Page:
It is this self-degradation with false hopes, this yearning for the sacred centre, the object of desire that can never be attained, the love that will never be requited, which makes of all of us an Anthony. Whenever one thinks one has arrived at one’s destination, then will be the time to move on. There is no way of making peace with any objective, real or imagined, until one has first made peace with oneself, and the process is self-perpetuating, and the cities mount up. ‘The more you travel’ as the Turkish poet Adnan Özer writes, ‘the more cities you will find within yourself’.

So, the second thing I learned from Cavafy was that the city is a cypher for the self, reflecting our fragmented or multiple selves. We know that Cavafy is speaking of Alexandria, but we also know that the city is a state of mind – one’s personal predicament, and the human predicament also – from which we can never be free.

The third thing I learned from Cavafy is that we are always at risk of misreading the signs and portents that surround us: arrogance and self-satisfaction dim our vision and make us ridiculous. It is a favourite theme of Cavafy’s, most often delivered with a profound sense of irony. Let us consider the poem ‘Nero’s deadline’:

 

Nero wasn’t worried at all when he heard

what the Delphic Oracle had to say:

“Beware the age of seventy-three.”

Plenty of time to enjoy himself.

He’s thirty. The deadline

the god has given him is quite enough

to cope with future dangers.

Now, a little tired, he’ll return to Rome –

but wonderfully tired from that journey

devoted entirely to pleasure:

theatres, garden-parties, stadiums . . .

evenings in the cities of Achaia . . .

and, above all, the delight of naked bodies . . .

So much for Nero. And in Spain Galba

secretly musters and drills his army –

Galba, now in his seventy-third year.

 

At a superficial reading, the conceited, megalomaniac Nero, cosseted by the apparently safe verdict of the oracle, is undone by his comprehensive misunderstanding of its hidden message. But as Mendelssohn points out, the poem does more than make fun of Nero’s self-satisfied complacency, it puts forward Galba as the avenging hero, come from obscurity in his old age to save Rome. However, Galba, in turn, was a disaster for Rome, his greed and lack of judgement causing him to be murdered seven months after his accession as Emperor, on the orders of Marcus Salvius Otho, a fellow-conspirator against Nero. (Otho, incidentally, lasted only three months as Emperor before stabbing himself in the heart). ‘Nero’s deadline’ offers a cinematic vignette of power’s corrupting influence. And by omitting Galba’s own downfall – assuming, as he so often does, that the interested reader, if curious enough, will find out – Cavafy adds a layer of hidden significance to a piece that already works as a denunciation of grandiosity and hubris. The poem reveals betrayal lying beneath betrayal, all of it stemming from overreaching and a smug belief in one’s own achievements, only for each incumbent to meet with a grisly end.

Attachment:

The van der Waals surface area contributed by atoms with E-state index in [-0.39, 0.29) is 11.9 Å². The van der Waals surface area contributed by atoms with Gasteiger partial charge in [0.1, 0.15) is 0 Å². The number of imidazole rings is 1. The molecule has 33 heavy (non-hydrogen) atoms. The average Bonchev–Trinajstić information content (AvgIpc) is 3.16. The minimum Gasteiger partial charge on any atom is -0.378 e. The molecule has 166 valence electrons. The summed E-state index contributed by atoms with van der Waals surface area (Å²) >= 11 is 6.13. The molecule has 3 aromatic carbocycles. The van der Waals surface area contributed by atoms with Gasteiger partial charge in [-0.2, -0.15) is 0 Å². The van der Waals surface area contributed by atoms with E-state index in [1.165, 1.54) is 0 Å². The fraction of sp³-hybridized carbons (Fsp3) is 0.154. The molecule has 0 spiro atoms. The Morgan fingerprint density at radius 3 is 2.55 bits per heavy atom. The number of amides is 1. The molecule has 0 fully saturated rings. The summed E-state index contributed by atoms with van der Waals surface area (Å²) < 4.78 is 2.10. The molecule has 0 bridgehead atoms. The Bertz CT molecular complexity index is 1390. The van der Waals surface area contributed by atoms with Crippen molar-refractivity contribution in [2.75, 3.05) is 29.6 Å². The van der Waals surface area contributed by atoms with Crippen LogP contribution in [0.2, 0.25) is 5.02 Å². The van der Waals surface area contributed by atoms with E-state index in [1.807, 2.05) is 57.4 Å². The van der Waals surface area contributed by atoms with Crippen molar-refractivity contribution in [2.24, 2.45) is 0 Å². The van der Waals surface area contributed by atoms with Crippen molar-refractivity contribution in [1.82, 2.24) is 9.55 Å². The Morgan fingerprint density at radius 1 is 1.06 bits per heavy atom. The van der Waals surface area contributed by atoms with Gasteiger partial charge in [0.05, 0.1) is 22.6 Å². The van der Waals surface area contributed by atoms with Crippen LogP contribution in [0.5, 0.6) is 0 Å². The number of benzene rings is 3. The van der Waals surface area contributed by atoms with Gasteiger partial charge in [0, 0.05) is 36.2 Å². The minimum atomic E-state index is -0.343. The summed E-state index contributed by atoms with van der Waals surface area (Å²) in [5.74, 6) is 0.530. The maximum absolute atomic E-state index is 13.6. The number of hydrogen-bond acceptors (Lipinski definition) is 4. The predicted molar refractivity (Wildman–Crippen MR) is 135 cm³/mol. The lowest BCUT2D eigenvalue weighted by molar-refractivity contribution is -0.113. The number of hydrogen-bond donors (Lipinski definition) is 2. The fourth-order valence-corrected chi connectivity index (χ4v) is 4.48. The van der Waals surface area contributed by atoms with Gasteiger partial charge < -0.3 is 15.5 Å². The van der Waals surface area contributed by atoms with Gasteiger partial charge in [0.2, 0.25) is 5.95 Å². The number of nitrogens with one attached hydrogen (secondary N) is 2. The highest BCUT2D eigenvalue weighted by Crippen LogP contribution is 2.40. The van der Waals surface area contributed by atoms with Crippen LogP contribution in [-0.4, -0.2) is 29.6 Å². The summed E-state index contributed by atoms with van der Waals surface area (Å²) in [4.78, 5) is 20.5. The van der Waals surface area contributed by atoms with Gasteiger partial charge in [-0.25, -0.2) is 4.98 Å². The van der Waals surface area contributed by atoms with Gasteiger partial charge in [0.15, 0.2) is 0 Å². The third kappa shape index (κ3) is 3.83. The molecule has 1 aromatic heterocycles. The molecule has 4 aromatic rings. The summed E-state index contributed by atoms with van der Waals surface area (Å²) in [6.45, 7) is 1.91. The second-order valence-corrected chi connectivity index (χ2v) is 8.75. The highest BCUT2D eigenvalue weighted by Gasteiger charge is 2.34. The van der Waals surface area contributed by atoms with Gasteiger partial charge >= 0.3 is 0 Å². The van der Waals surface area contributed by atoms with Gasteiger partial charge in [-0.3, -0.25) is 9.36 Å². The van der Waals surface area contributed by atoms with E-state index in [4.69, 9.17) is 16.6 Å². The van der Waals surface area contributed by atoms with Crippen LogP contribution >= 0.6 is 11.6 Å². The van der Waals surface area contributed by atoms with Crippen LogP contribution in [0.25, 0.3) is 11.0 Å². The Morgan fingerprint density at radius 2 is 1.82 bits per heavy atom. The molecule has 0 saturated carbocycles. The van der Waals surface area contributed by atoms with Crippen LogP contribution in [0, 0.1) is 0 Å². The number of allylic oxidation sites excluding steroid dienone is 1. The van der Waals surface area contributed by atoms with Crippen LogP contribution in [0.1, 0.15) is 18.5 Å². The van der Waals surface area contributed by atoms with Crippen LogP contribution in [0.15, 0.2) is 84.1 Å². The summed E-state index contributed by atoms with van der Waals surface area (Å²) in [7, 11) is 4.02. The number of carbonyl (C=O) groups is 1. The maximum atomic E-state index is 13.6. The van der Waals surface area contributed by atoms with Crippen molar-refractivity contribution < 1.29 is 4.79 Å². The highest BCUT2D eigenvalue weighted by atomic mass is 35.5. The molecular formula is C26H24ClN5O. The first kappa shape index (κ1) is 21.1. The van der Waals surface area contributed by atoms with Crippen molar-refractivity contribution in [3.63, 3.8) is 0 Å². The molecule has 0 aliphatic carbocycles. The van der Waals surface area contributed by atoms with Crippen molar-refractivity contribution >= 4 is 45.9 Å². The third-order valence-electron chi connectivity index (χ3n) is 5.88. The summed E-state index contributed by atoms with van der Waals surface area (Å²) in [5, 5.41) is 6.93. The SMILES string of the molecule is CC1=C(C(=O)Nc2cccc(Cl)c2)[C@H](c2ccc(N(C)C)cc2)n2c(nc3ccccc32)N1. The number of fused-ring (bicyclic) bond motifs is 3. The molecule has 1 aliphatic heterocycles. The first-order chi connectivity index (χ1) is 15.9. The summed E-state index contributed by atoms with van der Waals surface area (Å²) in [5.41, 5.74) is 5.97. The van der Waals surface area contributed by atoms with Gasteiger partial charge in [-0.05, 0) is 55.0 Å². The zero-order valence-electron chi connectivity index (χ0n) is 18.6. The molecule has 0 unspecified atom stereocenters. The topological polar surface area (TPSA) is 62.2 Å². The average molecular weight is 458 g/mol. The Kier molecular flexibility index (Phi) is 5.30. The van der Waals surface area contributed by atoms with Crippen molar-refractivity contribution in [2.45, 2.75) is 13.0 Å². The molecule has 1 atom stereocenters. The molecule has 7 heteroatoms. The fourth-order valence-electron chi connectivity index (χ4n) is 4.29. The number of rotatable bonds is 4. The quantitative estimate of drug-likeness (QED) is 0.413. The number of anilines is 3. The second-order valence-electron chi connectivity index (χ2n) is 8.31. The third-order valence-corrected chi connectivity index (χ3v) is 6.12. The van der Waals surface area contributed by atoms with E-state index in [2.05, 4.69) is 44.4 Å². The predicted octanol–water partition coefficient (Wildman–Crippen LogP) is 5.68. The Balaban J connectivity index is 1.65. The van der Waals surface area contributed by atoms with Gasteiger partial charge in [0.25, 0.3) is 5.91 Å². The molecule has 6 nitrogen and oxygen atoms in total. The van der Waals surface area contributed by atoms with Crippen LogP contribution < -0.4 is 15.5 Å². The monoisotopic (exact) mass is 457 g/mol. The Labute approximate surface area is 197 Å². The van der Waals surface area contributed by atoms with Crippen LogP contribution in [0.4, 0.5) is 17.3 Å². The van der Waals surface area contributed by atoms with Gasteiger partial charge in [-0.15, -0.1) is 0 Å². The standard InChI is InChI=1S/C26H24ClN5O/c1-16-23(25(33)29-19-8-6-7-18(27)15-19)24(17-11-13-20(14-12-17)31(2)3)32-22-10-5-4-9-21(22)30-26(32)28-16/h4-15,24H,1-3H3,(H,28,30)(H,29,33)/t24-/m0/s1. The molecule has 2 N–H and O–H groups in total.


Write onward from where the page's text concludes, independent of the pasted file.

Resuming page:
I wanted to write this essay in order to find out why Cavafy has held such a longstanding fascination for me as a reader (and therefore as a writer, since the two activities are composite: we read, at least in part, in order to learn, or to steal). I have discussed three things that are particularly important in my own understanding of his work. But there is something else, greater than the sum of its parts, which asserts this man’s comprehensive poetic vision. Cavafy was a poet who, throughout his life, was – in Seferis’ words – “constantly discovering things that are new and very valuable”. It may be that this capacity for discovery, a reflexivity regarding his personal as well as a collective Hellenic past, his subtly revelatory intelligence, are somehow transmitted onward, and we, as readers, are infected by his own enthusiasms. “He left us with the bitter curiosity that we feel about a man who has been lost to us in the prime of life,” wrote Seferis. This is not simply on account of his relatively small output, but because of its seeming unity of construction and purpose, its sense of unfulfilled possibility, and the poet’s curiosity at being in a world in which past and present merge in an invisible procession.

Translations from the Greek are by Edmund Keeley & Philip Sherrard in C.P. Cavafy: Collected Poems, Chatto & Windus, 1990. The references to Daniel Mendelssohn concern the notes to his own translations in C.P. Cavafy: Complete Poems, Harper Press, 2013.